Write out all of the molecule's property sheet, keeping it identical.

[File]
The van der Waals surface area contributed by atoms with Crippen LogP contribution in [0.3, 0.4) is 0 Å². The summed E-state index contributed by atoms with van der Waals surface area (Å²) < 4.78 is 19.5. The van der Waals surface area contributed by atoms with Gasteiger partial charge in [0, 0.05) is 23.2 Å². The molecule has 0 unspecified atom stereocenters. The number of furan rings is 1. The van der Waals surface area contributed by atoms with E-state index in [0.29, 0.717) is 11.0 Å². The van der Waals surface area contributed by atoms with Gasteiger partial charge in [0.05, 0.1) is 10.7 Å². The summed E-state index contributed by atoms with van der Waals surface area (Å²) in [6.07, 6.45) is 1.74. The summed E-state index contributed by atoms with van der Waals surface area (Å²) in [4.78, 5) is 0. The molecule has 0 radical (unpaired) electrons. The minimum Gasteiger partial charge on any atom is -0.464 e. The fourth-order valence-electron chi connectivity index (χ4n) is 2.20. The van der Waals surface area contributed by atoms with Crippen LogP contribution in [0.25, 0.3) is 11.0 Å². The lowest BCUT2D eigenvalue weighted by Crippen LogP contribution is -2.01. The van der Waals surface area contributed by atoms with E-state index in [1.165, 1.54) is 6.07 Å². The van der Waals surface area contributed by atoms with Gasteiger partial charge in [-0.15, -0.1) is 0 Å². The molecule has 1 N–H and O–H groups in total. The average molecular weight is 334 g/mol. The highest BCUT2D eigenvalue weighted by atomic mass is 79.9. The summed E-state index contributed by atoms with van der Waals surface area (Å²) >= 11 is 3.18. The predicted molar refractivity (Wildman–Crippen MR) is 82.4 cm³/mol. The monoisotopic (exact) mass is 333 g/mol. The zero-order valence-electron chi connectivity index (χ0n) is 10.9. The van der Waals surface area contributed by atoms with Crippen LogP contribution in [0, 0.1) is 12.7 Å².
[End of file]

The van der Waals surface area contributed by atoms with Crippen LogP contribution in [0.3, 0.4) is 0 Å². The summed E-state index contributed by atoms with van der Waals surface area (Å²) < 4.78 is 19.5. The van der Waals surface area contributed by atoms with Gasteiger partial charge in [0, 0.05) is 23.2 Å². The molecule has 0 unspecified atom stereocenters. The number of furan rings is 1. The van der Waals surface area contributed by atoms with E-state index in [0.29, 0.717) is 11.0 Å². The van der Waals surface area contributed by atoms with Gasteiger partial charge in [0.05, 0.1) is 10.7 Å². The summed E-state index contributed by atoms with van der Waals surface area (Å²) in [6.07, 6.45) is 1.74. The summed E-state index contributed by atoms with van der Waals surface area (Å²) in [4.78, 5) is 0. The molecule has 0 radical (unpaired) electrons. The minimum Gasteiger partial charge on any atom is -0.464 e. The fourth-order valence-electron chi connectivity index (χ4n) is 2.20. The van der Waals surface area contributed by atoms with Crippen LogP contribution in [0.25, 0.3) is 11.0 Å². The lowest BCUT2D eigenvalue weighted by Crippen LogP contribution is -2.01. The van der Waals surface area contributed by atoms with E-state index in [1.165, 1.54) is 6.07 Å². The van der Waals surface area contributed by atoms with Gasteiger partial charge in [-0.15, -0.1) is 0 Å². The molecule has 1 N–H and O–H groups in total. The average molecular weight is 334 g/mol. The highest BCUT2D eigenvalue weighted by atomic mass is 79.9. The summed E-state index contributed by atoms with van der Waals surface area (Å²) >= 11 is 3.18. The predicted molar refractivity (Wildman–Crippen MR) is 82.4 cm³/mol. The monoisotopic (exact) mass is 333 g/mol. The zero-order valence-electron chi connectivity index (χ0n) is 10.9. The van der Waals surface area contributed by atoms with Crippen LogP contribution in [0, 0.1) is 12.7 Å².